$8.5m to continue largest women’s health study

Australia’s largest and longest operating women’s health survey has secured $8.5m in funding.


Australian Longitudinal Study on Women's Health

The Federal Government Department of Health funding will support the Australian Longitudinal Study on Women’s Health (ALSWH) for another three years.

ALSWH partners, the University of Newcastle and the University of Queensland, have collected important data on women’s health status and trends from across the nation since 1996.

The study follows more than 57,000 women who are broadly representative of the Australian population, spanning four generations.

HMRI researcher, Director of ALSWH, and Global Innovation Chair in Responsive Transitions in Health and Ageing at the University of Newcastle, Professor Julie Byles, said the funding guaranteed the survey would continue to track the health of Australian women.

“The importance of the research has come into even sharper focus during the COVID-19 pandemic, with the study being able to agilely study the impacts of the public response to COVID-19 in the short term, and to provide rigorous evaluation of the long-term effects on health care use and future health outcomes,” Professor Byles said.

During 2020, the ALSWH has conducted a series of surveys and reports on women’s experiences of COVID-19. They include information on living arrangements during the pandemic, involvement in paid work and home-schooling, experiences of abuse, and general health and well-being. The studies show the stressors faced by women during the pandemic, and how these have affected their health risks.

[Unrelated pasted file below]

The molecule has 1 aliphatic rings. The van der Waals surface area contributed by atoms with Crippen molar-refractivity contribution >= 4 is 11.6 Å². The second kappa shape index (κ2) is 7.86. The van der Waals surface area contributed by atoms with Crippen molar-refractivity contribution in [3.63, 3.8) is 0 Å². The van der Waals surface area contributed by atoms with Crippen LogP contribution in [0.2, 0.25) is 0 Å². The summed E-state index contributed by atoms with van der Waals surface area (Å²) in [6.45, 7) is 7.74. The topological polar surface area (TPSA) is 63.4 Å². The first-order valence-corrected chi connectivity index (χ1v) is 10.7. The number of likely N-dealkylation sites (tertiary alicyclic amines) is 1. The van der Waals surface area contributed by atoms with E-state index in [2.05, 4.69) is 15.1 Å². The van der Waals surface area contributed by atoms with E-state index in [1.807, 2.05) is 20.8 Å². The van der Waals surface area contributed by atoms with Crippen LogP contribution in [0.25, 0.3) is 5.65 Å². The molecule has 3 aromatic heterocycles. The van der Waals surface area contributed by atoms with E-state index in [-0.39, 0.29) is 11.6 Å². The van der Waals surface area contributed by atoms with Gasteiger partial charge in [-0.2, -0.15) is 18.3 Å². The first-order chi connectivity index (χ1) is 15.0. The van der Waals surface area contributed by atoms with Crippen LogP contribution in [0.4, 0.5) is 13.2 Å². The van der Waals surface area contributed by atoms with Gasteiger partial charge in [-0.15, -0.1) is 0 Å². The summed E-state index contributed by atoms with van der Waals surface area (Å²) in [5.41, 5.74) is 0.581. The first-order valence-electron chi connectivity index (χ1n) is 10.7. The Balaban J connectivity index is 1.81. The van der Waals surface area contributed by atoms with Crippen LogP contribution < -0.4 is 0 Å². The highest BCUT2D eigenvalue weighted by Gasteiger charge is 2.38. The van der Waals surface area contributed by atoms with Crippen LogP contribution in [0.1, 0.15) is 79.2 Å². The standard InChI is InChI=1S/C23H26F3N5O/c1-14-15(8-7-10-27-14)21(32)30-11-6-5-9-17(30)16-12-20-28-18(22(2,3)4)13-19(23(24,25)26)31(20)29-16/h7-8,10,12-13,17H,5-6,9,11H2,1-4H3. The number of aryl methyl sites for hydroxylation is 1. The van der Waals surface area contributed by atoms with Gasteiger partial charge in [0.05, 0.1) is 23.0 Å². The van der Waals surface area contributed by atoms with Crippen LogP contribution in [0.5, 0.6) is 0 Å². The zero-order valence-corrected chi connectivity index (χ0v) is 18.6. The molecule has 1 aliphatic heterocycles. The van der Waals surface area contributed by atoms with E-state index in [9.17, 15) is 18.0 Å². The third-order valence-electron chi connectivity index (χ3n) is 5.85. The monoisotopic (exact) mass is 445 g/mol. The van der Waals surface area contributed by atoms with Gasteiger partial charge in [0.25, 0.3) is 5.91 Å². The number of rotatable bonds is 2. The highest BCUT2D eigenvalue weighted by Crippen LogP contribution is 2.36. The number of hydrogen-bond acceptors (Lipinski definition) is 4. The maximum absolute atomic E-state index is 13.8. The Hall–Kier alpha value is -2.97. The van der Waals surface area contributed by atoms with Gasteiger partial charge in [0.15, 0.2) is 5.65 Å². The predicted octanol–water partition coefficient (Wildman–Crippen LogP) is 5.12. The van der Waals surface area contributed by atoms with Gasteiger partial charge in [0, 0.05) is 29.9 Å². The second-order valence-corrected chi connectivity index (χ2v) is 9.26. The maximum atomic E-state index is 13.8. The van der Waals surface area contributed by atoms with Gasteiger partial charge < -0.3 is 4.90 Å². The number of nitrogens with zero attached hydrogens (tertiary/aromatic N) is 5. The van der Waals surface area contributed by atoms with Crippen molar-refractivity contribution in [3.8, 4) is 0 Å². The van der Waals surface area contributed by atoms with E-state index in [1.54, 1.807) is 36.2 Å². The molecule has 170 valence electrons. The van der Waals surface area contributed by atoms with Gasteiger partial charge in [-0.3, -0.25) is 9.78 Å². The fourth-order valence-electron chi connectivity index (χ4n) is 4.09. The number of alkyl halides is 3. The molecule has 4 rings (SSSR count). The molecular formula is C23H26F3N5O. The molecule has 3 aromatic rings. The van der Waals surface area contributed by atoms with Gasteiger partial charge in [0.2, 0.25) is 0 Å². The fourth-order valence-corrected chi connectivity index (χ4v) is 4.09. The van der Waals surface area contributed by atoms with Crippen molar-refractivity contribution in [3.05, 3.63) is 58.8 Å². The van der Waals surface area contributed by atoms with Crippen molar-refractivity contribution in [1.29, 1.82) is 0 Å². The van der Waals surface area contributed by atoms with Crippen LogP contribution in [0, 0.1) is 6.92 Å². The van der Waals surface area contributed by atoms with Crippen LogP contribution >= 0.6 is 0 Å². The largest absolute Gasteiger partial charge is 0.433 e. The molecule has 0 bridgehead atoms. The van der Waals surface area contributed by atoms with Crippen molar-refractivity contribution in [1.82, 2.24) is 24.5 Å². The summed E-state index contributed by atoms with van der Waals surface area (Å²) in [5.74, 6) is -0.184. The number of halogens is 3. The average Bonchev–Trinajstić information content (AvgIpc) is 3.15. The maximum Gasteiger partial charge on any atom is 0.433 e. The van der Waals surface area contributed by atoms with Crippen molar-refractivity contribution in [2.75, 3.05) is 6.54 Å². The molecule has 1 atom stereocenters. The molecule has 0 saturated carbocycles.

ALSWH Deputy Director, University of Newcastle’s Professor Deb Loxton said the study offered insights into the health and well-being of Australian women across the lifespan.

“The ALSWH provides an evidence base for both policy and practice, and is a significant national resource,” Professor Loxton said.

Minister for Health, Greg Hunt, said the ALSWH study had been integral in guiding national approaches to developing services and supports that are tailored to women’s needs, and providing the best means of realising improved health outcomes for women, at all stages of their life.

The three original cohorts were women born in the years 1921-26, 1946-51 and 1973-78. A new cohort of more than 17,000 women born in the years 1989-95—who were then aged 18 to 23 years old — was added in 2013.

As well as continuing the study, the additional funding will finance a project to improve the representation of women from South East Asia, North East Asia, and Southern Asia. This will focus on women in the two younger cohorts, who are currently aged 25 to 31 years old and 42 to 47 years old.

ALSWH’s methodology is internationally-renowned and assesses:

  • Physical and emotional health – including well-being, major diagnoses, symptoms
  • Use of health services – GP, specialist and other visits, access, satisfaction
  • Health behaviours and risk factors – diet, exercise, smoking, alcohol, other drugs
  • Time use – including paid and unpaid work, family roles and leisure
  • Socio-demographic factors – location, education, employment, family composition.
  • Life stages and key events – such as childbirth, divorce, loss of partner, widowhood.
  • The impact of violence against women.

Data from the study is also made available for national and international research use. Since the study began, it has been used in more than 800 scientific publications.

* HMRI is a partnership between the University of Newcastle, Hunter New England Health and the community.

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